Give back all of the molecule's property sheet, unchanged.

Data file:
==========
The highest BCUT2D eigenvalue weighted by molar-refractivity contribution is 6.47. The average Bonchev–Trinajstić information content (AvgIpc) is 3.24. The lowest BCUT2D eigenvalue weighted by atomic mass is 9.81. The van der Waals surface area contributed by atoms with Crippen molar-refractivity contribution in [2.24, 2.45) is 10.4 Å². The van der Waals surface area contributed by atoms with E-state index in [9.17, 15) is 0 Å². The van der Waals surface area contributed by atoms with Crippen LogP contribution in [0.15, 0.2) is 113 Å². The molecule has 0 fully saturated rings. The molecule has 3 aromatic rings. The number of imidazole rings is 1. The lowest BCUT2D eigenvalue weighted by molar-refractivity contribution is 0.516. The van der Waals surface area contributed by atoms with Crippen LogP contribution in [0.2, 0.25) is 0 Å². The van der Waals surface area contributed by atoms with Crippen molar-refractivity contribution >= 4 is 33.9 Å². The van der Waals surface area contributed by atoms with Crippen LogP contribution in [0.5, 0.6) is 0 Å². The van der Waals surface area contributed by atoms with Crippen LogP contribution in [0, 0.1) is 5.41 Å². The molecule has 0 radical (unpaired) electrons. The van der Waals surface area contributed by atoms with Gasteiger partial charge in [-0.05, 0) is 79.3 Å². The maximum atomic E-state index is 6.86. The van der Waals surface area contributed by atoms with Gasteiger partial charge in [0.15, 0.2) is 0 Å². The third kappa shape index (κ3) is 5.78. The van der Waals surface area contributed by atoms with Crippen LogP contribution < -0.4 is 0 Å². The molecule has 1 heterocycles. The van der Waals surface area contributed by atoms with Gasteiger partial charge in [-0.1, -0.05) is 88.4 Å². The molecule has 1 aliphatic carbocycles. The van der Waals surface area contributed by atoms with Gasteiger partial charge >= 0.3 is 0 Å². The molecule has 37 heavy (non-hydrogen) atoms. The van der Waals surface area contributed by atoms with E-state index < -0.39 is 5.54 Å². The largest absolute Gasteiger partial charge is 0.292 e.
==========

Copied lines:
The highest BCUT2D eigenvalue weighted by molar-refractivity contribution is 6.47. The average Bonchev–Trinajstić information content (AvgIpc) is 3.24. The lowest BCUT2D eigenvalue weighted by atomic mass is 9.81. The van der Waals surface area contributed by atoms with Crippen molar-refractivity contribution in [2.24, 2.45) is 10.4 Å². The van der Waals surface area contributed by atoms with E-state index in [9.17, 15) is 0 Å². The van der Waals surface area contributed by atoms with Crippen LogP contribution in [0.15, 0.2) is 113 Å². The molecule has 0 fully saturated rings. The molecule has 3 aromatic rings. The number of imidazole rings is 1. The lowest BCUT2D eigenvalue weighted by molar-refractivity contribution is 0.516. The van der Waals surface area contributed by atoms with Crippen LogP contribution in [0.2, 0.25) is 0 Å². The van der Waals surface area contributed by atoms with Crippen molar-refractivity contribution >= 4 is 33.9 Å². The van der Waals surface area contributed by atoms with Crippen LogP contribution in [0.5, 0.6) is 0 Å². The van der Waals surface area contributed by atoms with Crippen LogP contribution in [0, 0.1) is 5.41 Å². The molecule has 0 radical (unpaired) electrons. The van der Waals surface area contributed by atoms with Gasteiger partial charge in [-0.05, 0) is 79.3 Å². The maximum atomic E-state index is 6.86. The van der Waals surface area contributed by atoms with Gasteiger partial charge in [0.15, 0.2) is 0 Å². The third kappa shape index (κ3) is 5.78. The van der Waals surface area contributed by atoms with Crippen LogP contribution < -0.4 is 0 Å². The molecule has 1 heterocycles. The van der Waals surface area contributed by atoms with Gasteiger partial charge in [-0.1, -0.05) is 88.4 Å². The molecule has 1 aliphatic carbocycles. The van der Waals surface area contributed by atoms with Gasteiger partial charge >= 0.3 is 0 Å². The molecule has 37 heavy (non-hydrogen) atoms. The van der Waals surface area contributed by atoms with E-state index < -0.39 is 5.54 Å². The largest absolute Gasteiger partial charge is 0.292 e.